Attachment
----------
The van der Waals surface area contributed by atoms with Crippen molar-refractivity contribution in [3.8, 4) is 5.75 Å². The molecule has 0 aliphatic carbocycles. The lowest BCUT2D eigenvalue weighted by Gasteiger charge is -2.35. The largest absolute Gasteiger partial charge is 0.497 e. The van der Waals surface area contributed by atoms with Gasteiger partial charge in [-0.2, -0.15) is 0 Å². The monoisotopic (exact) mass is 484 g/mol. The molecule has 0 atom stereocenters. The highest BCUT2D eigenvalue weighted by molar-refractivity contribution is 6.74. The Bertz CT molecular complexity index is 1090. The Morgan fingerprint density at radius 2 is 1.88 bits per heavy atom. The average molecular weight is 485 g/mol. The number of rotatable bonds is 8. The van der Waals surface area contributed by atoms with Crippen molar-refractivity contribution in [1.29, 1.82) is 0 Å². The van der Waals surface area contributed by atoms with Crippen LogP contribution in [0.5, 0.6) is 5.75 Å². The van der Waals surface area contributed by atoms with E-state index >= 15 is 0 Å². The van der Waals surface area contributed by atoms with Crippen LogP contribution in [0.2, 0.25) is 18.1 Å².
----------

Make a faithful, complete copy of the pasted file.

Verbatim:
The van der Waals surface area contributed by atoms with Crippen molar-refractivity contribution in [3.8, 4) is 5.75 Å². The molecule has 0 aliphatic carbocycles. The lowest BCUT2D eigenvalue weighted by Gasteiger charge is -2.35. The largest absolute Gasteiger partial charge is 0.497 e. The van der Waals surface area contributed by atoms with Gasteiger partial charge in [-0.2, -0.15) is 0 Å². The monoisotopic (exact) mass is 484 g/mol. The molecule has 0 atom stereocenters. The highest BCUT2D eigenvalue weighted by molar-refractivity contribution is 6.74. The Bertz CT molecular complexity index is 1090. The Morgan fingerprint density at radius 2 is 1.88 bits per heavy atom. The average molecular weight is 485 g/mol. The number of rotatable bonds is 8. The van der Waals surface area contributed by atoms with Crippen molar-refractivity contribution in [1.29, 1.82) is 0 Å². The van der Waals surface area contributed by atoms with Crippen LogP contribution in [0.5, 0.6) is 5.75 Å². The van der Waals surface area contributed by atoms with E-state index >= 15 is 0 Å². The van der Waals surface area contributed by atoms with Crippen LogP contribution in [0.2, 0.25) is 18.1 Å².